It’s time to sit back, relax and enjoy a little joe …
Welcome to another rousing edition of Black Coffee, your off-beat weekly round-up of what’s been going on in the world of money and personal finance.
I hope everybody had a terrific week. With the hardest part of it over, let’s get right to this week’s commentary …
It’s hard to soar with eagles when you’re surrounded by turkeys.
— Adam Sandler
Credits and Debits
Debit: Did you see this? California gasoline prices have never been higher. This week they hit an average of $4.676, beating the previous all-time high of $4.671 for regular gasoline set in October 2012. Don’t laugh; it’s coming soon to a gas station near you too. Even so, the Bank of International Settlements will tell you higher fuel prices is a good thing because the potentially-lower demand will help “save” the world from “climate change.” Then again, take that with a heaping spoonful of salt because they also believe this …
Debit: Speaking of the Golden State, I see California has given away $20 billion in fraudulent unemployment benefits since the beginning of the pandemic – that represents 11% of all benefits paid in the state. And if that’s not bad enough, $810 million in benefits were handed out in the names of people who were in prison, including dozens of infamous killers on death row. Hey … who says crime doesn’t pay?
Credit: By the way, it’s not just criminals who are making bank from government-funded pandemic “stimulus” checks. Since the pandemic started, extra disposable income per capita is $10,500 per person, which led chartered financial analyst Bryce Coward to observe: “If we multiply that by the (US) population, we get $3.5 trillion. So it’s no wonder inflation has accelerated to 30-year highs – especially when we consider supply-chain shortages.” Wow. It’s almost as if printing currency out of thin air without a corresponding increase in goods and services would lead to higher prices.
Debit: Despite the fact that many Americans may feel richer thanks to “stimmy” checks and/or a pandemic-induced wage increases, real wages have declined for seven straight months. In other words: Americans are actually getting poorer because US consumer prices have been rising faster than any gains in nominal income over the same period. You know … if this keeps up, it won’t be long before the general public finally figures out that there really is no such thing as a “free lunch” – just like they eventually realized back in 1970s:
Credit: Not long after Jimmy Carter left office in 1980, Fed Chair Paul Volcker successfully killed the inflation monster by allowing interest rates to approach 20% – and that’s when something called ‘credibility inflation’ took root. The blogger known as FOFOA notes that, this was an “expanding confidence in the fiat system to always deliver a higher payoff tomorrow than today – which ultimately destroys the currency structure by believing it can somehow deliver more than reality will allow.” The trouble is, it has been delivering far more than reality should allow … but that game is officially over:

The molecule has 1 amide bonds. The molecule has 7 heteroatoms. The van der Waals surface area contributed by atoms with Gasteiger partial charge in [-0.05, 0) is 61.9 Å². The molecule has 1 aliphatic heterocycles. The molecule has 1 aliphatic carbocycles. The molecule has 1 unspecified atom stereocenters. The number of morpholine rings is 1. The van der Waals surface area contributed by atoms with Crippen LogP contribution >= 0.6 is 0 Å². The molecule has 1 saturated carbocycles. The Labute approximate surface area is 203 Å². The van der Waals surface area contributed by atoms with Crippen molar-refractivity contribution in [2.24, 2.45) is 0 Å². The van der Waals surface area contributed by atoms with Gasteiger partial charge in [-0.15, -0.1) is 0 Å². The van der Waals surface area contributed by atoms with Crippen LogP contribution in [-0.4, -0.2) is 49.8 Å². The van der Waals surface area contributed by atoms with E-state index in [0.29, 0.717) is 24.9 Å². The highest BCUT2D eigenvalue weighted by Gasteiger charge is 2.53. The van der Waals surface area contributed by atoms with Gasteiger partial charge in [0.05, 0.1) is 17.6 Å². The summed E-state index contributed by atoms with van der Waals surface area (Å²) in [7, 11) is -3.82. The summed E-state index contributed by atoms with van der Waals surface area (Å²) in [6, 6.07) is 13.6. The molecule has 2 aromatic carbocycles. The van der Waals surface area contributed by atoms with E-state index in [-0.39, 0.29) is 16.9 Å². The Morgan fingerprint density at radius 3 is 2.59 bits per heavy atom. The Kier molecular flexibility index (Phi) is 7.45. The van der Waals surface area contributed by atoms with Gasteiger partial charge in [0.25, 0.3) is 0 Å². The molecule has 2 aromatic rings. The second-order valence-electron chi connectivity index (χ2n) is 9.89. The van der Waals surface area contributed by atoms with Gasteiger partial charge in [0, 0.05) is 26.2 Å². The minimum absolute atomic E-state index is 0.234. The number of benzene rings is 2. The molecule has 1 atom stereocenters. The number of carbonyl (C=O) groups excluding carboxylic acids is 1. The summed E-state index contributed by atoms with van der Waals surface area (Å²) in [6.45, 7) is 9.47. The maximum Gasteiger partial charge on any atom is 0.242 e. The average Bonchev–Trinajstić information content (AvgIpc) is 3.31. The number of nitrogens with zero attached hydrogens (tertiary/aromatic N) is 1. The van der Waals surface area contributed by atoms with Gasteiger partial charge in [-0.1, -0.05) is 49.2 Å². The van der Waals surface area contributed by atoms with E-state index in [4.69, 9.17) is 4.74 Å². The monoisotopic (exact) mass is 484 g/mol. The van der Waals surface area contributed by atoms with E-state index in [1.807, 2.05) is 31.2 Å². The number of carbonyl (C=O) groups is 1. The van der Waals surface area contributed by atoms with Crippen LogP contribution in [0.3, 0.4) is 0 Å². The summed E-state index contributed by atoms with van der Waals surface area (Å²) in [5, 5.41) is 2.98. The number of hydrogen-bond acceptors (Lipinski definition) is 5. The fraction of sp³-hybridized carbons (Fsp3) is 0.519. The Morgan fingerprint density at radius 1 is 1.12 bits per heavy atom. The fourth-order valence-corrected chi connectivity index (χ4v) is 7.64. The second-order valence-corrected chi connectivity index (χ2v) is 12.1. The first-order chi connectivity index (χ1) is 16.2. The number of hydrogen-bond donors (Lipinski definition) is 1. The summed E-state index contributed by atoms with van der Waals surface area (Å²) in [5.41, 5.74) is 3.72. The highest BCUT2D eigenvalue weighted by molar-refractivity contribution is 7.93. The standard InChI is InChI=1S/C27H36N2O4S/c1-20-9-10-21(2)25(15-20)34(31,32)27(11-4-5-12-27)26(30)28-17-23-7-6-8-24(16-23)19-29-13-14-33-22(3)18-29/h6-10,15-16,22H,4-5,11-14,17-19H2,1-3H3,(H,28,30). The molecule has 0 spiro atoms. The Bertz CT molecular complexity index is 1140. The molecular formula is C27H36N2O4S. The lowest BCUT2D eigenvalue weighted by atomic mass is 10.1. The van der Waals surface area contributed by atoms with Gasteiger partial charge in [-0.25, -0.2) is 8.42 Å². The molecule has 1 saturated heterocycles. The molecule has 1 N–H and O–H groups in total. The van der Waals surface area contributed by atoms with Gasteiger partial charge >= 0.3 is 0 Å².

Debit: Of course, the financial media is largely responsible for this subterfuge; but with rising prices now seemingly out of control, their propaganda is finally unraveling because inflation can no longer be hidden. According to FOFOA, “Credibility inflation is why we saw low consumer price inflation for the last 40 years relative to the massive monetary and financial product inflation. Yet it’s far more catastrophic in the end.” As we’re all finally beginning to see. Okay … at least some of us.
Credit: Interestingly, macroeconomist Alasdair Macleod says that, “It’s becoming clear that there has been an unofficial agreement between the Fed, Bank of England, the ECB and probably the Bank of Japan to not raise rates based on remarkably similar statements from the former three in recent days. When they’re all singing off the same hymn sheet, we’re right to suspect they’re doubling down on a market rigging exercise encompassing all financial markets.” Ya think?
Credit: Market analyst Peter Boockvar can see what’s happening. He says, “the Fed’s idea of confronting 6% inflation is to increase their balance sheet by another $500 billion over the next eight months and still have rates at zero. For now they’re not credible, but we’ll see if reality forces their hand to act more aggressively – albeit at the risk of (lower) market valuations and eventually the economy. It’s a tough spot, but a self imposed one.” In the meantime, we’ll keep waiting for the Fed to put on its big-boy pants and finally defend the dollar from being debauched into oblivion. Just don’t hold your breath.
Credit: So why are the central banks seemingly content to allow inflation to run unabated, despite the possibility that at some point it will destroy the currency? Market analyst Michael Lebowitz confirms what many monetary system observers figured out quite a while ago. He says, “They should halt QE immediately and raise rates tomorrow. But they won’t because doing so would (crash) the markets, and that trumps everything at the Fed.” More to the point: The Fed will never raise rates because they’re actually beholden to the banks and the government it serves, not us little people on Main Street.